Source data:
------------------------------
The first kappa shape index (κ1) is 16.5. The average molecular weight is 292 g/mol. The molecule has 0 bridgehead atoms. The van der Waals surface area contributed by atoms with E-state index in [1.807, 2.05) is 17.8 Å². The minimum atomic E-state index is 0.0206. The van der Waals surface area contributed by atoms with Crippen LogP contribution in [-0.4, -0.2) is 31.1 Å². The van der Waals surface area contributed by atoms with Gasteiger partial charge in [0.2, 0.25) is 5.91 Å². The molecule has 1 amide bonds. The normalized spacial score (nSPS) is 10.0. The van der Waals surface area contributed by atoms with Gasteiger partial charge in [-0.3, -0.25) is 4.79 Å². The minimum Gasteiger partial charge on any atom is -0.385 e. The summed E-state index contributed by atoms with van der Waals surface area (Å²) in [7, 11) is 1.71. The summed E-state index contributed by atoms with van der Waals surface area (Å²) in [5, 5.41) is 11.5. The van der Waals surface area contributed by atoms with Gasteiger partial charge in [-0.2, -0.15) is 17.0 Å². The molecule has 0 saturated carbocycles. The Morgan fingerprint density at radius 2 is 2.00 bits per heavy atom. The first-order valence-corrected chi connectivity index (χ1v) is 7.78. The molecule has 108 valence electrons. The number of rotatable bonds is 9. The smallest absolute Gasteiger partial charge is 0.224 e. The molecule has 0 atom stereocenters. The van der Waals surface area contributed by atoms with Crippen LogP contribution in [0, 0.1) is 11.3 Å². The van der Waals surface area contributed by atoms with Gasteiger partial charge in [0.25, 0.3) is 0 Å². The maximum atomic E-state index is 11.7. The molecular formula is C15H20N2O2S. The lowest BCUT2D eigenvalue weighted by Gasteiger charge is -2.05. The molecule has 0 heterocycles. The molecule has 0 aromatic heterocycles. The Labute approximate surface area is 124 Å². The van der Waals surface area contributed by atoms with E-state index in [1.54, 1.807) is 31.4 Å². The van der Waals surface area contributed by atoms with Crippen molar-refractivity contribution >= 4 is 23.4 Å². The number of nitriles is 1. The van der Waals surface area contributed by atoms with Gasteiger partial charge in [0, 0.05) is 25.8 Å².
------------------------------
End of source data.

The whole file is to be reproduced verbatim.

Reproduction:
The first kappa shape index (κ1) is 16.5. The average molecular weight is 292 g/mol. The molecule has 0 bridgehead atoms. The van der Waals surface area contributed by atoms with E-state index in [1.807, 2.05) is 17.8 Å². The minimum atomic E-state index is 0.0206. The van der Waals surface area contributed by atoms with Crippen LogP contribution in [-0.4, -0.2) is 31.1 Å². The van der Waals surface area contributed by atoms with Gasteiger partial charge in [0.2, 0.25) is 5.91 Å². The molecule has 1 amide bonds. The normalized spacial score (nSPS) is 10.0. The van der Waals surface area contributed by atoms with Gasteiger partial charge in [-0.3, -0.25) is 4.79 Å². The minimum Gasteiger partial charge on any atom is -0.385 e. The summed E-state index contributed by atoms with van der Waals surface area (Å²) in [7, 11) is 1.71. The summed E-state index contributed by atoms with van der Waals surface area (Å²) in [5, 5.41) is 11.5. The van der Waals surface area contributed by atoms with Gasteiger partial charge in [-0.2, -0.15) is 17.0 Å². The molecule has 0 saturated carbocycles. The Morgan fingerprint density at radius 2 is 2.00 bits per heavy atom. The first-order valence-corrected chi connectivity index (χ1v) is 7.78. The molecule has 108 valence electrons. The number of rotatable bonds is 9. The smallest absolute Gasteiger partial charge is 0.224 e. The molecule has 0 atom stereocenters. The van der Waals surface area contributed by atoms with Crippen LogP contribution in [0, 0.1) is 11.3 Å². The van der Waals surface area contributed by atoms with Gasteiger partial charge in [0.25, 0.3) is 0 Å². The maximum atomic E-state index is 11.7. The molecular formula is C15H20N2O2S. The lowest BCUT2D eigenvalue weighted by Gasteiger charge is -2.05. The molecule has 0 heterocycles. The molecule has 0 aromatic heterocycles. The Labute approximate surface area is 124 Å². The van der Waals surface area contributed by atoms with E-state index in [1.54, 1.807) is 31.4 Å². The van der Waals surface area contributed by atoms with Crippen molar-refractivity contribution >= 4 is 23.4 Å². The number of nitriles is 1. The van der Waals surface area contributed by atoms with Gasteiger partial charge in [0, 0.05) is 25.8 Å².